How The Battle of Brexit Played Out in Online Video

How The Battle of Brexit Played Out in Online Video

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On June 23, 2016, the UK narrowly but decisively voted to leave the European Union. The United Kingdom’s decision to leave the EU has had an unprecedented effect on the country, leaving the main political parties to implode in on themselves, while a third, the loudest squeaky wheel that called for a referendum on EU membership, is still floundering without a leader. While the rest of the world grabbed a bag of popcorn and sat back to watch the soap opera that is the state of UK politics, the Pound plummeted to a 30-year low, and pundits ruminated on what the decision meant for global political and trade agreements.

But how did the Battle of Brexit play out in online video? With a little help from the folks at Tubular Labs, here are some insights on digital video’s impact on the Brexit outcome:

Brexit Video Views Peaked AFTER the Vote

As this first chart clearly shows, Brexit video coverage, and views, occurred primarily after the vote was taken, with the majority of views (64.7M) generated via videos posted natively to Facebook.

Brexit video views
Views of Brexit videos on Facebook, YouTube, and Vine (Data via Tubular)

While the Yanks Could Watch, only Brits Could Vote

Based on Tubular’s YouTube’s Audience Insights data, only 37% of the people who watched Brexit-related videos were located in the UK. Another 23% who watched Brexit videos were located in the US, despite the fact that they couldn’t vote in the referendum. It’s also worth noting that younger men were the primary demographic viewing #Brexit coverage. In fact, two-thirds of the viewers were men aged 18-34.

Brexit Youtube audience insights
YouTube Audience Insights – Brexit Video Views (All data via Tubular)

John Oliver: Most Popular Brexit Video

As the Tubular data below shows, HBO’s Last Week Tonight produced the most popular Brexit video uploaded between January 1 and July 6 – taking the top spot in both views and engagements out of the 62,300 videos uploaded to the major video platforms.

Brexit video views 2016
Mot viewed Brexit related video views (All data via Tubular)

However, only 15% of John Oliver’s audience is located in the UK, so any effect of HBO’s Last Week Tonight show was limited.

Only 13% of the views, 22% of the uploads, and 18% of the engagements of Brexit-related videos occurred in the two weeks before the UK’s EU referendum, compared to the two weeks after the vote was taken.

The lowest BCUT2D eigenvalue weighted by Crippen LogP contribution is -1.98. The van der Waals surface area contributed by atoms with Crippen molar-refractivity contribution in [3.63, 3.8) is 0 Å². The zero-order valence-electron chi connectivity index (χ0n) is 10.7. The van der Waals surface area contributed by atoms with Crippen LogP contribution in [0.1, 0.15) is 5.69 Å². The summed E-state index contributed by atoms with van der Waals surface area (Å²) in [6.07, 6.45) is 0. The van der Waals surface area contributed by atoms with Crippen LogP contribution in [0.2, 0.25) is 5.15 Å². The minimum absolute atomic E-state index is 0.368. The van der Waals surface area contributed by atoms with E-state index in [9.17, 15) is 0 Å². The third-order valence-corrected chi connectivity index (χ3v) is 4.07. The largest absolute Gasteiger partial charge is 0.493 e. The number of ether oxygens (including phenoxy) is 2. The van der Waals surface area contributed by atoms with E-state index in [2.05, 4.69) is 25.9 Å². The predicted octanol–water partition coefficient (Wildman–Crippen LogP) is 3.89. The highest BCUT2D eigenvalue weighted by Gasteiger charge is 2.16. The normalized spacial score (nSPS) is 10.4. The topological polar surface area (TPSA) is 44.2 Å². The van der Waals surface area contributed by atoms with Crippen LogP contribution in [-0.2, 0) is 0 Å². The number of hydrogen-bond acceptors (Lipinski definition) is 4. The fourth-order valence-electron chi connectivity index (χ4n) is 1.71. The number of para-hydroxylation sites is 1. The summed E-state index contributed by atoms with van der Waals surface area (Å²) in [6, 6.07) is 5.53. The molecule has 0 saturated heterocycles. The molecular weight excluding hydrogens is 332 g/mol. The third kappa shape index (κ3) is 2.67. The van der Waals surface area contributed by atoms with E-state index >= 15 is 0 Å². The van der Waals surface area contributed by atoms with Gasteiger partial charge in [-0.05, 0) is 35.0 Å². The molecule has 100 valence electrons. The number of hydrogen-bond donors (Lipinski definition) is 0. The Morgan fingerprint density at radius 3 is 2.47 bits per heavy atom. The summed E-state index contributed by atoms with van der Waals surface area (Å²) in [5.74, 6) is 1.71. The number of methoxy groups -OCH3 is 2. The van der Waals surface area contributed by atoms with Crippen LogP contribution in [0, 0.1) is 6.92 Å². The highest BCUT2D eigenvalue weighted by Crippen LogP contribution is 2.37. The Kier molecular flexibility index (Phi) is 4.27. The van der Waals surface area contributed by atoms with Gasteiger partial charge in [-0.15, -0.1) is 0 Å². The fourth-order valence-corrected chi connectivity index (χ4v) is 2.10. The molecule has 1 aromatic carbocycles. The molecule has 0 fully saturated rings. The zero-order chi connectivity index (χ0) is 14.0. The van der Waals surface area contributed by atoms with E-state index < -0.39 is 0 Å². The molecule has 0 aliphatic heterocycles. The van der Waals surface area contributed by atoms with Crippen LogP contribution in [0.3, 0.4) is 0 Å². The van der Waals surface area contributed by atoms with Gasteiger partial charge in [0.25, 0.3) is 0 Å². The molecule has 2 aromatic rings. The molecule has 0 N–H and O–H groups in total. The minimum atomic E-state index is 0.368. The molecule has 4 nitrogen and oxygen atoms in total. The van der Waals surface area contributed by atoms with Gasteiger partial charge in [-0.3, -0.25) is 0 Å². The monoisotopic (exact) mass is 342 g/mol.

Brexit views pre and post vote
Brexit video views – pre and post vote (All data via Tubular)

Where Could you Find Brexit Videos Before the Vote?

In the days leading up to the vote, the top 3 channels on the topic of Brexit were the official campaigns on both sides, Leave.EU and Britain Stronger In Europe, and HBO’s Last Week Tonight with John Oliver. Although Oliver is an English comedian, political commentator, television host, and occasional actor, Last Week Tonight is a late-night news satire program on HBO in the US, and on Sky Atlantic in the UK.

A total of 7,288 accounts uploaded videos about Brexit between January 1 and June 22, 2016, across the major video platforms. As the chart below shows, Leave.EU was the most watched single channel (14.4 million views), but Britain Stronger In Europe had more overall views (16 million combined Facebook and YouTube).

Brexit channels
Most viewed Brexit Channels (All data via Tubular)

What Can we Learn from Brexit Coverage?

First, no one should have been shocked by the results of a race that was too close to call in the days leading up to the vote. Being ahead 48% to 46% with 6% still undecided isn’t a comfortable lead in any representative democracy. And the 48% to 52% outcome isn’t an indictment of digital democracy.

According to The Guardian, more than 75% of 18 to 24 year olds voted to remain in the EU. As Ooyala’s “State of the Media Industry 2016” recently reported, Millennials get their news through a mix of digital publications and social media feeds. But, it was older voters – who still comprise two-thirds of newspaper audiences – who were far more likely to vote to leave.

Second, in any close election, the outcome is going to depend on your digital video strategy and tactics. If you focus on YouTube because that shaped the outcome of the UK general election back in 2010, then you have no one to blame but yourself if the biggest battle during the Brexit campaign in 2016 was being fought on Facebook. The digital video landscape has shifted fairly dramatically in the past 18 months. The data has been publicly available. “Fighting the last war” has been a losing strategy for almost 80 years. And getting fewer viewers in May than you got in April is the result of a series of tactical blunders. Every campaign should pick up momentum as you get closer to voting day. If it doesn’t, then you need to create more content that’s tailored to more segments publish it on more platforms.

Third, media companies in representative democracies need to rethink the role they play in digital democracies. The fact that an English comedian, political commentator, television host, and occasional actor created the most popular video about Brexit uploaded before the referendum is an indictment of the video content being created by news organizations, particularly UK-based publishers. Creating compelling and engaging video content before the vote may be a calculated risk, but waiting until after the referendum to explain what was at stake is an unforgiveable dereliction of duty.


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